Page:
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We all have our own proportioning valve, and it's never redundant. It just has alternate routes.

:barf:
 

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I was just thinking the same thing about changing to rear discs. Does anyone know why they eliminated after 07? I know the braking reports seen are pretty bad, figure the discs could help quiet a bit. Keep us posted if you decide to take this on.
 

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Don't drums brake better than discs? Larger contact surface and the self-servo mechanism of drums. It's fade-resistance that is the benefit of discs - drums will heat up and expand, thus increasing pedal travel when the brakes are being used hard.
 

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NoXcape said:
I was just thinking the same thing about changing to rear discs. Does anyone know why they eliminated after 07? I know the braking reports seen are pretty bad, figure the discs could help quiet a bit. Keep us posted if you decide to take this on.
There was quotes from several Ford Engineers/Employees that a change to drum brakes was required because disc brakes would not work with the new Advance Trac (electronic stability) System. That was a bunch of bull because the Ford Explorer had Advance Trac with disc brakes. However, it may have been true for the hybrid version and the regenerative braking features. By moving to rear drum brakes for all, Ford cut their "cost". As for braking performance, a reviews for the 2009 version show significant improvement over the 2008 Escape models but still not as good as the competition.
 

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a disk is way better then any drum set up. brake fade is not impossible on a disk. but i work on heavy duty equipment and setting up the drums and shes is a very precise procedure. if we could have 6wheel disk, my job would be so much easier.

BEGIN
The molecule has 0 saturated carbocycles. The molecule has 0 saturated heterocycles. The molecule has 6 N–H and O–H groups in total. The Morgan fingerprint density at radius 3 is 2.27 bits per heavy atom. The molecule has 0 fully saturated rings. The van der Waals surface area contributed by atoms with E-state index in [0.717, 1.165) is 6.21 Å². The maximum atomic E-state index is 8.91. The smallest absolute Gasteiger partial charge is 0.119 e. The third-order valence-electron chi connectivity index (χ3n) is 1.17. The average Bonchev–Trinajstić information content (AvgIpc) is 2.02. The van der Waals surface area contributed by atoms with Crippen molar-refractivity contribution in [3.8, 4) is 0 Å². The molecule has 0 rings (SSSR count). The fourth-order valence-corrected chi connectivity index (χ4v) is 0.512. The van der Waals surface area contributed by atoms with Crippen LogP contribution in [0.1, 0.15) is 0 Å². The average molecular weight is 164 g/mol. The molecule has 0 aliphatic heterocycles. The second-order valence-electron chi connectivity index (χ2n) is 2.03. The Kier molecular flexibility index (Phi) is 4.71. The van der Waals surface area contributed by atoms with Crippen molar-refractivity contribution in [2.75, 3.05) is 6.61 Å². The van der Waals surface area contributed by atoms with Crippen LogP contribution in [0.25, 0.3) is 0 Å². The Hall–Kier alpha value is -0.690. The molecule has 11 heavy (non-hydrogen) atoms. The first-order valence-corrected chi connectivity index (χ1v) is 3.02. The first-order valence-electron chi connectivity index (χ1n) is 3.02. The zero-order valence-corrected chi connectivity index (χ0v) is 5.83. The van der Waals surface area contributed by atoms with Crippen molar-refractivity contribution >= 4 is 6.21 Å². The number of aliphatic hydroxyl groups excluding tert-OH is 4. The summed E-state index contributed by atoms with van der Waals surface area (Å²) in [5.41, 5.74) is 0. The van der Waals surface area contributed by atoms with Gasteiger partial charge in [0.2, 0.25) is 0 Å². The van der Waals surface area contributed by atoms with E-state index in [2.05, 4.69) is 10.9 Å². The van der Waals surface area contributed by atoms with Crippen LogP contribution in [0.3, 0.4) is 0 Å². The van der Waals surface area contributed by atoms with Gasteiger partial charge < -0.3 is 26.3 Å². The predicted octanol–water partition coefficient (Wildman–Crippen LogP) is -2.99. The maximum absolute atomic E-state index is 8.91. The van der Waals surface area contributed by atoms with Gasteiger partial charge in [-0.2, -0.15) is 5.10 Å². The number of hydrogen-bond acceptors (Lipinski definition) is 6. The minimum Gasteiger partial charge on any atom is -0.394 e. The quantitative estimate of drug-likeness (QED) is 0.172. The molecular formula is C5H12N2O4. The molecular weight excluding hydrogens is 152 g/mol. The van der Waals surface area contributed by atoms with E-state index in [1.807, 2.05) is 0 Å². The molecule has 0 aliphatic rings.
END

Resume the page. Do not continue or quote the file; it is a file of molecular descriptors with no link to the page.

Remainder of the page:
brake fade happens when the brakes heat up and the drum expands away from the shoes. when i disk heats up, it expands and presses harder onto the pads.
 

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Brake fade on a disc system happens when the temperature reaches a point where the pad material starts to lose the ability to build up friction. It can also happen when the brake fluid boils.

I disagree that a disc is superior to a drum system. It depends on the application - a performance car is concerned about weight and fade resistance, so a disc system is the better choice. But for a passenger vehicle, the drum system is more robust - it is fully sealed, shoes last longer, drums last longer than rotors, and less hydraulic pressure is required for the same braking force. The thing I hate most about rear discs is how often you have to change the pads - sometimes twice as often as the fronts up here in the corrosion belt.